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An American tourist's pilgrimage to the holy city of Jerusalem took a dark turn when he was arrested for vandalizing a statue in the Old City church. The Israel Police received reports of the destruction at the Church of the Flagellation, located on Via Dolorosa Street.

According to the Times of Israel, the vandalized statue was identified as the Scourged Savior, a prominent figure in the Christian faith. Eyewitnesses captured the altercation on video and shared it on social media, showing the security guard tackling the suspect and holding him down until the police arrived. The damaged statue lay shattered on the ground as the suspect, a man in his 40s, was taken into custody for questioning.

Vandalism and its Consequences

According to Criminal Defense Lawyer, Regardless of the specific classification, acts of vandalism are considered criminal offenses and can result in fines and imprisonment. Individuals who engage in vandalism may also be required to pay restitution for the damages they have caused, which can be costly for both the vandal and the victim. To avoid these consequences, it is essential to respect the property of others and refrain from engaging in acts of vandalism.

The cost of the damaged property determines the severity of punishment for vandalism crimes. While the cost limit that separates a misdemeanor from a felony can vary, it typically ranges from $500 to $1,000.

In some places, the specific type of damaged property can also impact the classification of the crime, with damage to a motor vehicle typically considered a more severe offense. It's important to note that the damage to the property is a significant factor in determining the seriousness of the crime and the associated penalties.

The vandalism incident at the Church of the Flagellation in Jerusalem is being investigated as a potential hate crime. The suspect, identified as an American religious Jew, has been arrested and taken into custody for questioning. The police are also checking for any potential mental health issues.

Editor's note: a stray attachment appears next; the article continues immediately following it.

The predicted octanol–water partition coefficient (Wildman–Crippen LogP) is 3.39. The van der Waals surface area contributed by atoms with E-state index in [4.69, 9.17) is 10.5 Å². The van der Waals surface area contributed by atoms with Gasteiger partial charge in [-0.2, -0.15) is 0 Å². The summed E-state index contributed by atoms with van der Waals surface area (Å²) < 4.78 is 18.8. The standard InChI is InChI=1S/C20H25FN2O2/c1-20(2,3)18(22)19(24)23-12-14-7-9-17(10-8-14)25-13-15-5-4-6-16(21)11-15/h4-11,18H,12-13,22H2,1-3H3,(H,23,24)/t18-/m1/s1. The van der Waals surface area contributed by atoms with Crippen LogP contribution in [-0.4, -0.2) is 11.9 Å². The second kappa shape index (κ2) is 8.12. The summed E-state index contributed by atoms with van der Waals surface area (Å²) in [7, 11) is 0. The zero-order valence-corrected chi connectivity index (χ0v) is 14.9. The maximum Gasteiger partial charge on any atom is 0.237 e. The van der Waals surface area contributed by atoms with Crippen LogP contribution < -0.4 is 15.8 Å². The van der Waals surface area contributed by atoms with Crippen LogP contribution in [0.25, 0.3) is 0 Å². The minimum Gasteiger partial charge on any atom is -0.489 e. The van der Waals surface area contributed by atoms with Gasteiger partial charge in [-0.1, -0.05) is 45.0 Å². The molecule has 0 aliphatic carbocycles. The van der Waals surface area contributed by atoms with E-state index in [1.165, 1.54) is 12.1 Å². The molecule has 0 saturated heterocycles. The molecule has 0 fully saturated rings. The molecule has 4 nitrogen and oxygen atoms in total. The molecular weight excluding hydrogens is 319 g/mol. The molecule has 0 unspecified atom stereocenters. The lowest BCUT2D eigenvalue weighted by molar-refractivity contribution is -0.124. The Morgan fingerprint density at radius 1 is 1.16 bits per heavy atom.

Also Read: Vandals Desecrate Christian Cemetery on Mount Zion in Jerusalem 

Vandalism and Hate Crimes are Still Rampant

The Custody of the Holy Land, which represents the Vatican, has stated that this is just one in the past month of attacks against the Christian community in Israel. The police have indicated that they are taking the matter seriously and will continue to enforce action against violence and vandalism in all religious sites.

Early January, in a story in Christianity Daily, security footage from a vandalized Christian cemetery in Jerusalem reveals two religious Jews, identified by their kippahs and tzitzit, committing the attack. The graves, including that of the second Anglican Bishop of Jerusalem, were targeted in what the Anglican Church calls a "hate crime" fueled by religious bigotry. The vandalism has sparked outrage and condemnation from religious leaders and officials, including the Archbishop of Canterbury and the U.K.'s Chief Rabbi, who has called for the perpetrators to be held accountable. The cemetery has been vandalized in the past.

Related Article: Desecration of Jerusalem Christian Cemetery: Two Suspects Arrested, Justin Welby and Israel's Foreign Ministry Speak Out